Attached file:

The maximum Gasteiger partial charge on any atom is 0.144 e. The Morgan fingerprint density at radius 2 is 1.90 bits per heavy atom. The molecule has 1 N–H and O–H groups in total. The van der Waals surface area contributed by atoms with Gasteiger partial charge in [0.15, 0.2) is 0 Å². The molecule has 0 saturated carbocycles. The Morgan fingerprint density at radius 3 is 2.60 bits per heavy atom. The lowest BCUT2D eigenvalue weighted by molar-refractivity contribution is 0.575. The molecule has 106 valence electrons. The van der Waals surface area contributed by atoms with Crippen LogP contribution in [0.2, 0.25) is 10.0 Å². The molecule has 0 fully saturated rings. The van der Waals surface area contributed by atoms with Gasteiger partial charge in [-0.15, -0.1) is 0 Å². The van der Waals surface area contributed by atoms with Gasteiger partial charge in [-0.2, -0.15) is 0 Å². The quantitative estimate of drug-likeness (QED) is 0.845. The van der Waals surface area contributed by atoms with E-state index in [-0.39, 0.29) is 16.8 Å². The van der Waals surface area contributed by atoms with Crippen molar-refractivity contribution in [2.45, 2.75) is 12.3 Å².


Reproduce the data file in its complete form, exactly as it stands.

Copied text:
The maximum Gasteiger partial charge on any atom is 0.144 e. The Morgan fingerprint density at radius 2 is 1.90 bits per heavy atom. The molecule has 1 N–H and O–H groups in total. The van der Waals surface area contributed by atoms with Gasteiger partial charge in [0.15, 0.2) is 0 Å². The molecule has 0 saturated carbocycles. The Morgan fingerprint density at radius 3 is 2.60 bits per heavy atom. The lowest BCUT2D eigenvalue weighted by molar-refractivity contribution is 0.575. The molecule has 106 valence electrons. The van der Waals surface area contributed by atoms with Crippen LogP contribution in [0.2, 0.25) is 10.0 Å². The molecule has 0 fully saturated rings. The van der Waals surface area contributed by atoms with Gasteiger partial charge in [-0.15, -0.1) is 0 Å². The van der Waals surface area contributed by atoms with Gasteiger partial charge in [-0.2, -0.15) is 0 Å². The quantitative estimate of drug-likeness (QED) is 0.845. The van der Waals surface area contributed by atoms with E-state index in [-0.39, 0.29) is 16.8 Å². The van der Waals surface area contributed by atoms with Crippen molar-refractivity contribution in [2.45, 2.75) is 12.3 Å².